The distinctive nature of the two sides engaged in the conflict was obvious even at the level of the commanders in chief. In this sense, while the American side was led by young professionals trained precisely for the war, the Mexican army benefited from the leadership of noblemen who had little if any experience in the war (Meed, 2003). This was the result of the importance given to the social status in Mexico. More precisely, it was not the military skills which determined their appointment in the army, but rather the wealth at their disposal (Meed, 2003, 21).

The issue of class and race in the Mexican-American war is obvious from the point-of-view of their armies. Therefore, the differences between them showed, on the one hand, the fact that race was indeed an important issue and that class played a major role in what concerned the army.

The American army, although was led by experienced and trained militaries enrolled men that received a monthly pay and regular meals. Thus, for them it was considered similar to a job and were treated likewise. By comparison, the Mexican army was made up of peasants forced to leave their lots for a six years military stage (meed, 2003(. Therefore, from this point-of-view, it is clear that in Mexico low class people were treated as dispensable and the landowners had all the rights to dispose of them. Moreover, although noblemen were also required to take part in the war, the political influence they had enabled them to refuse the order of recruitment.

Race was important for both armies. In this sense, in the American army there was a wide variety of peoples and nationalities, thus, the army was based on immigrants from Ireland, China, and other regions of the world that had considered the U.S. their new country and were willing to fight for it. On the other hand, the Mexican army was made especially from Crilio Mexicans or of Mexican descent. Thus, people of Spanish descent often considered themselves too noble to engage in such battles as long as there are poor Mexican people forced to fight (Jenkins, 1997).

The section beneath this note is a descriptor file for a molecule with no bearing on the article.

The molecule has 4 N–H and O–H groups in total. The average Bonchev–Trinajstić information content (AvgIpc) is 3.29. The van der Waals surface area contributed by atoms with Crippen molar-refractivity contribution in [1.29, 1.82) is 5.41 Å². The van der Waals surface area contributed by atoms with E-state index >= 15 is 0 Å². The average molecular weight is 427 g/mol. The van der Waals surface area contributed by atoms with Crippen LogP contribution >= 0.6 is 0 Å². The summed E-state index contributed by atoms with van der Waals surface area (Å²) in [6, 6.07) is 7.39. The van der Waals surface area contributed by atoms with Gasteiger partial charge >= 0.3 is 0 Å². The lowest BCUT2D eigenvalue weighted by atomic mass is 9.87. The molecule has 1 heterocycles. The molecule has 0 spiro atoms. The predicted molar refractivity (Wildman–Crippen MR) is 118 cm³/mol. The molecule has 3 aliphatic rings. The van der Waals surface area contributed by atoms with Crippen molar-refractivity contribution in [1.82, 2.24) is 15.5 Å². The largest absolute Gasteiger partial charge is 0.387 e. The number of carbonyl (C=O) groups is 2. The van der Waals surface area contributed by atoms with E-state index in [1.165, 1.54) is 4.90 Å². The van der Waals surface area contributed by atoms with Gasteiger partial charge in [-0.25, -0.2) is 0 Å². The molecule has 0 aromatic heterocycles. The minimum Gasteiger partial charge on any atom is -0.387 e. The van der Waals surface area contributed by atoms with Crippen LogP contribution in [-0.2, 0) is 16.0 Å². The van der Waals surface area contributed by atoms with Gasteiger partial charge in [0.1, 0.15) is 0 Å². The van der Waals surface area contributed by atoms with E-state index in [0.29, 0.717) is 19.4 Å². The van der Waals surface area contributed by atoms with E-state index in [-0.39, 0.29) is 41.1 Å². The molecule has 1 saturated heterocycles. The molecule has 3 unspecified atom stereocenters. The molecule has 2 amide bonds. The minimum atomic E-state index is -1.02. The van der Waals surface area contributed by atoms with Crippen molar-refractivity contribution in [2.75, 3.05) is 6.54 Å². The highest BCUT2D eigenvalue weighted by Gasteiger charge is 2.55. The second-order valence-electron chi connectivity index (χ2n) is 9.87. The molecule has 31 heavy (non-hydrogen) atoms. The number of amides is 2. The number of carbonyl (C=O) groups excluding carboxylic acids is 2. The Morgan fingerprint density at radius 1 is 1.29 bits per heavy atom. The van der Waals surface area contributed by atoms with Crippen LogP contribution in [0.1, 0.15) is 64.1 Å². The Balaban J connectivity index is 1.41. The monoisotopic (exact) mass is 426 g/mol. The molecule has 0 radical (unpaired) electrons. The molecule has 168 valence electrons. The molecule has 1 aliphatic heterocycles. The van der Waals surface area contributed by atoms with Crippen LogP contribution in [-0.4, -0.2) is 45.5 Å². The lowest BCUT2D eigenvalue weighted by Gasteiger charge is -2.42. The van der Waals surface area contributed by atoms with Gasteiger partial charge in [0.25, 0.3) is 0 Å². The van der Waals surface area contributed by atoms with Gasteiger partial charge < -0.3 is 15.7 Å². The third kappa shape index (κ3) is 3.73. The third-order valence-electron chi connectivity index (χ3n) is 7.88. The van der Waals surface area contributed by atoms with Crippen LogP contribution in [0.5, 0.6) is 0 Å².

It can be said that the political situation and the economic distress that characterized the Mexican nation was in complete opposition with the vigor of the American side. Form this point-of-view, the issue of class and race played a major part in the way in which the war hostilities were conducted and the eventual positive result for the Americans.

The roles played by minority groups in the United States throughout history are important to be cosndiered because they shed light on the way in which these groups were treated and on their influence for the outcome of history. In this sense, the role of the black people during the Revolutionary war and the part played by the Indians in the Civil war, are relevant for pointing out the conditions both parts had to endure throughout history.

The motivation of the blacks to participate in the Revolutionary war as the desire for independence from their owners and from the peculiar institution which was slavery (Africans in America, n.d.). The fight between the Patriots and the Loyalists, aside from its particularly political aspects related to the supremacy of the British over the emergence of the American side, also took into consideration the issue of slavery. In this sense, slavery was considered especially by the Loyalists to represent a natural behavior of the society. Therefore, there was no need for the freedom of the slaves. On the other hand, for the black people, their freedom was their strongest desire. In this sense, "For black people, what mattered most was freedom. As the Revolutionary War spread through every region, those in bondage sided with whichever army promised them personal liberty" (Africans in America, n.d). With this perspective in mind, and aware of the possibility to exploit this desire, "the British actively recruited slaves belonging to Patriot masters and, consequently, more blacks fought for the Crown." (Africans in America, n.d.)

The role played by the Indian population in the Civil War was somewhat different. First and foremost it must be argued that the Civil War represented, above all, a fight for territory and for political influence. While the Ameircan Revolution represented a fight for independence and the war was conducted in the name of the American nation as opposed to the British influence, in the case of the Civil War this represented a national… [END OF PREVIEW] . . . READ MORE